Posts Tagged ‘astronomy’

Next total solar eclipse in Atlanta

Posted: 4 August 2009 in Uncategorized
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I already knew Wolfram|Alpha could do some cool astronomy calculations, like comparing the escape velocities of the Galilean moons.  A recent W|A blog post also pointed out that you can calculate the next lunar eclipse.  So I tried to see when the next solar eclipse would be for my area and it came up with a partial solar eclipse in 2014.  Skip that and go to the next and it turns out there’s going to be a decent one in 2017.  As a reminder, I sent an email to myself via FutureMe.  It’ll be interesting to see if a) I’m still using gmail in 8 years, b) if FutureMe is still around sending emails, and c) if we can still see the sun.  Man, I love W|A.

Total solar eclipse in 2017

Total solar eclipse in 2017

Lunar Eclipse February 20, 2008

Posted: 21 February 2008 in Uncategorized
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Last night was the last total lunar eclipse for two years and it was quite good. Pittsburgh weather cleared long enough for me to snap a couple shots of the unobstructed moon with Regulus (the brightest star in the constellation Leo) bright above it and Saturn even brighter to the bottom left. There was still a light haze that I think made it difficult for me to get the focus right. I was able to capture the rich, red color while the moon was still exposing a sliver of sun-drenched rock. Then the clouds came in earnest and I was getting tired, so I went to bed, missing the full umbra. But at least I got to see some of it this time. Last time there was a lunar eclipse, I was completely out of luck.

Total lunar eclipse from February 20, 2008.  A sliver is still exposed to the sun. (more…)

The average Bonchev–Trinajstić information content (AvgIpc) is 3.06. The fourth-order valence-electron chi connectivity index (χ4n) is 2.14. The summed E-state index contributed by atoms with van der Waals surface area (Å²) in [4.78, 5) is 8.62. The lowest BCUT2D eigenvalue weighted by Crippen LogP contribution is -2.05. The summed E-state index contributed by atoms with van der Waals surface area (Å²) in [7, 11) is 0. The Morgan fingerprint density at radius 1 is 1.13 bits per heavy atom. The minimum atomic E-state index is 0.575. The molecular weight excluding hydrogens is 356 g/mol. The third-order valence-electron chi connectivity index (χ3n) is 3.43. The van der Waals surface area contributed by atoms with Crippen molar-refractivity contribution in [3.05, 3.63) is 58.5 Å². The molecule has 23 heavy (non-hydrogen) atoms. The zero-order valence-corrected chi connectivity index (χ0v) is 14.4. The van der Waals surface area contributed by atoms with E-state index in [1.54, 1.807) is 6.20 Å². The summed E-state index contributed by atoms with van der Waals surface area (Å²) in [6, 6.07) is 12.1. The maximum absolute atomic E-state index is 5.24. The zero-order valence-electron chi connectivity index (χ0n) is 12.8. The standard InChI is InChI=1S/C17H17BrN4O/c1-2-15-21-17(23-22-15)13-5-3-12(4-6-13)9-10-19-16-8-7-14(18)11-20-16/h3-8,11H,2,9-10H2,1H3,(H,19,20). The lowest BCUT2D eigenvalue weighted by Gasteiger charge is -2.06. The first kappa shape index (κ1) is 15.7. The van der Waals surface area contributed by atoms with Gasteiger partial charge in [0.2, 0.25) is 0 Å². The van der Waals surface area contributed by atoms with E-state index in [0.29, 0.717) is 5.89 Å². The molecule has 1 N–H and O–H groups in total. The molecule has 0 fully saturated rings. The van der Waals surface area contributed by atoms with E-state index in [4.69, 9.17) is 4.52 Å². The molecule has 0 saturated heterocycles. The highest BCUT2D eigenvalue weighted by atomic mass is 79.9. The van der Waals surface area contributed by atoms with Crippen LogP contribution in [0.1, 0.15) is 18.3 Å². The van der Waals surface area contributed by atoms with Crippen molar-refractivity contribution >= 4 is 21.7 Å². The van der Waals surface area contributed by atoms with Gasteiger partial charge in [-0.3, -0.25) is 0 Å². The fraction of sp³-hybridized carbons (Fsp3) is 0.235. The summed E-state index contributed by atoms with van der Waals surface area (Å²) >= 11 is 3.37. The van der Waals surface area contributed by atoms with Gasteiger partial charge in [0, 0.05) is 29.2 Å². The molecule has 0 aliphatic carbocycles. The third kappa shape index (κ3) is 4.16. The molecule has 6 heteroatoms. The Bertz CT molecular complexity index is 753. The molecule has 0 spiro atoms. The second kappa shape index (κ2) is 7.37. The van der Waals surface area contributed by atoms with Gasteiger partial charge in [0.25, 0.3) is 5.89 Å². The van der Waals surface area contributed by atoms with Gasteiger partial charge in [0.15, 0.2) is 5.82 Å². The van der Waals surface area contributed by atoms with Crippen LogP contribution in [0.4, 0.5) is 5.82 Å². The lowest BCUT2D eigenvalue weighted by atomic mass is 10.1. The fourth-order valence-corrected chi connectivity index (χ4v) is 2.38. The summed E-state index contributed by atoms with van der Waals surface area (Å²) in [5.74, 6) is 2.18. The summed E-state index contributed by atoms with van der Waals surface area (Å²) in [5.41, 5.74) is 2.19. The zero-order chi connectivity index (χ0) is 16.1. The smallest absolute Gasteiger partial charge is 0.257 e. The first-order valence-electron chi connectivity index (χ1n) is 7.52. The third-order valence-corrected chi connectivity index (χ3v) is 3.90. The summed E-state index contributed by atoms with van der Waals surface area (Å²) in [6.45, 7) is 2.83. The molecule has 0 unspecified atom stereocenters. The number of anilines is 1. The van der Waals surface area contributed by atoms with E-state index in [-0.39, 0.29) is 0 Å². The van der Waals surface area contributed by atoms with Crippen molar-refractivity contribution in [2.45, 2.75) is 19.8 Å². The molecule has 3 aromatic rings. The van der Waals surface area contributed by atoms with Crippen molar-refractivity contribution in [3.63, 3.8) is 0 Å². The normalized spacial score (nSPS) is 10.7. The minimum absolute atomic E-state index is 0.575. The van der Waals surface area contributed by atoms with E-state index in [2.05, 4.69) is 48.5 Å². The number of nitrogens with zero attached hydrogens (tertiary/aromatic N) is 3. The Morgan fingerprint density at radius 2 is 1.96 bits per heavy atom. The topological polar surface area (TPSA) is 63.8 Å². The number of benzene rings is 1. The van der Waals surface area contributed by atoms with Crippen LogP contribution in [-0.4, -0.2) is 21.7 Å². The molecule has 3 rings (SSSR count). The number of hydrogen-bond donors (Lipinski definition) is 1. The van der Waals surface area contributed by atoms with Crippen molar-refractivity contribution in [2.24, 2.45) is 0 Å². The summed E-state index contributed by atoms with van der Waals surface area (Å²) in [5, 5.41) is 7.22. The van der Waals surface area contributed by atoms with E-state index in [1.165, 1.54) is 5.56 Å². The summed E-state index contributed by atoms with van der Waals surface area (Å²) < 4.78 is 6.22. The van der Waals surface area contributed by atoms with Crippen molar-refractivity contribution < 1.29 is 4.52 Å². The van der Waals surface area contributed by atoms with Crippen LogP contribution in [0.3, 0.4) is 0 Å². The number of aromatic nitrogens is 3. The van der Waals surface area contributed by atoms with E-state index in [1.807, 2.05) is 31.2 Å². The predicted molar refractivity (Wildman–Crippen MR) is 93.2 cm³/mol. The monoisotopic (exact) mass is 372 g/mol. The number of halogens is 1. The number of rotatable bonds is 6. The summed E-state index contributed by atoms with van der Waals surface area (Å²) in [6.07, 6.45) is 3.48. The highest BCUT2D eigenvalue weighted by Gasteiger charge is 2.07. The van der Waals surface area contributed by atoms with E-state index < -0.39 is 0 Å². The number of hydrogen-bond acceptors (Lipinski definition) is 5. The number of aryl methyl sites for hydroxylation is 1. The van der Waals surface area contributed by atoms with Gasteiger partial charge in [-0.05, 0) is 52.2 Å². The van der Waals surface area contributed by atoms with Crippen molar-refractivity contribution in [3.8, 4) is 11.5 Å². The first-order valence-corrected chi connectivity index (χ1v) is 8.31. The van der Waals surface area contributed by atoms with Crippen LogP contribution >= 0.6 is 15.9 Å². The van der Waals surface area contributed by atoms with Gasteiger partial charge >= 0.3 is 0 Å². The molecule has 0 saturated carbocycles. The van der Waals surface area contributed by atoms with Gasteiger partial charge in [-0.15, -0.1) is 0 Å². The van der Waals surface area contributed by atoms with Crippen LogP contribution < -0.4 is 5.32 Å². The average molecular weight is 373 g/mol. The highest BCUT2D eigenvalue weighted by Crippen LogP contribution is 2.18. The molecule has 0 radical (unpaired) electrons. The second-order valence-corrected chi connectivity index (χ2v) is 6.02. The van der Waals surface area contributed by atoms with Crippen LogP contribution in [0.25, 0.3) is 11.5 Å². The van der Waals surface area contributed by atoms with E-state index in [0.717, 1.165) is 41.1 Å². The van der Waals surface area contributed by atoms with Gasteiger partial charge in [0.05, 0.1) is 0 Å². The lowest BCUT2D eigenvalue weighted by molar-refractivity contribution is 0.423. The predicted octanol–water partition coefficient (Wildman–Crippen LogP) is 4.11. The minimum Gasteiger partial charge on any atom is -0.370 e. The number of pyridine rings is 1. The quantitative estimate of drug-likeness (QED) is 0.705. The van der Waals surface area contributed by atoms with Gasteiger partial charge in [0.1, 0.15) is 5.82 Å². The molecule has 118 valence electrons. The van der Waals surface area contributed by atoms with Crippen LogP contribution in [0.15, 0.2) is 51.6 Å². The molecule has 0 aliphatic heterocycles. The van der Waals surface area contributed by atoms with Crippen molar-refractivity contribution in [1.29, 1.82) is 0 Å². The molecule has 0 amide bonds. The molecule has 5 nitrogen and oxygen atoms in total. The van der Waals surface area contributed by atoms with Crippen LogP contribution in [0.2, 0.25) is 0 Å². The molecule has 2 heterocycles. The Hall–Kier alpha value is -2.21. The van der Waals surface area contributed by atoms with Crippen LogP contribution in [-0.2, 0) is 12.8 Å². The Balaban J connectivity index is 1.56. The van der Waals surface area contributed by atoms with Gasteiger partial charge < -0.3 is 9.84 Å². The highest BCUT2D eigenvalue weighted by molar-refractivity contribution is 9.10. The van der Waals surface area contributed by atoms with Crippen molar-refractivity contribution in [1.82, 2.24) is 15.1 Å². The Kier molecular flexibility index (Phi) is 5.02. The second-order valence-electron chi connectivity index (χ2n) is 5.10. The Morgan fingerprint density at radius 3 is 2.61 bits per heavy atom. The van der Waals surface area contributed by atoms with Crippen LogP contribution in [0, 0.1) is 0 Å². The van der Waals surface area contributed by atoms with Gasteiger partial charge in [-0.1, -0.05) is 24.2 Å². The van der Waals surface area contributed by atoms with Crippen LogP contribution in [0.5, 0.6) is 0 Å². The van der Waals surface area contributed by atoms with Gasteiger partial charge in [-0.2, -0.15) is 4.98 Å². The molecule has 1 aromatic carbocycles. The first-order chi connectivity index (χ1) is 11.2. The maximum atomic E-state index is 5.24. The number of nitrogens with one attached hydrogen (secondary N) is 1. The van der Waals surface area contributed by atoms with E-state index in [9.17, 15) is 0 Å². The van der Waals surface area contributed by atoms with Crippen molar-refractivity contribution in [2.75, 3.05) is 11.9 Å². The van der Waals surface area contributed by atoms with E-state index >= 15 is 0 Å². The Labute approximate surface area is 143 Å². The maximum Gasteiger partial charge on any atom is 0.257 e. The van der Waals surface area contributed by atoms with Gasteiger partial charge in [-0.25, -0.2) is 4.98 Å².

Rumors are brewing that Microsoft is going to announce the release of a new product called Worldwide Telescope later this month. WT should allow users to zoom in on parts of the sky for which data exists. Data will be drawn from a number of ground-based telescopes as well as Hubble. Google Sky does this already in a nauseatingly ugly way. It’s bad. Epic fail there. Stellarium, on the other hand, is an open source star charting program that blows Google Sky away. I’ve been using it for a few years now and have been very happy with it. From the sound of the TechCrunch article, though, Worldwide Telescope could blow Stellarium away. I really hope so. And if it’s free, I’ll be forced to give Microsoft props for doing something right for a change.

Moon in the Clouds

Posted: 28 January 2008 in Uncategorized
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I can stare at the moon on a clear night for quite a while. When I was very young, I felt like I could reach out and touch it. When I first got into model rockets (around 8 years old), I thought I could build one big enough one day to send it to the moon. My stepfather at the time (Greg) dispelled that notion, but not unkindly. Anyhow, I was looking at the moon tonight and thought it looked cool through the clouds. I took this picture with the flash on, so the shutter speed was fast. I tried taking several other shots with very slow shutter speeds, but the clouds blurred and the moon was overexposed. I used a tripod, but unfortunately when I snap the shot I cause a slight jitter. You can see there is a double-image effect going on here, which is the result of my movement after clicking the button.

The moon in the clouds

Galactic Attactic

Posted: 18 December 2007 in Uncategorized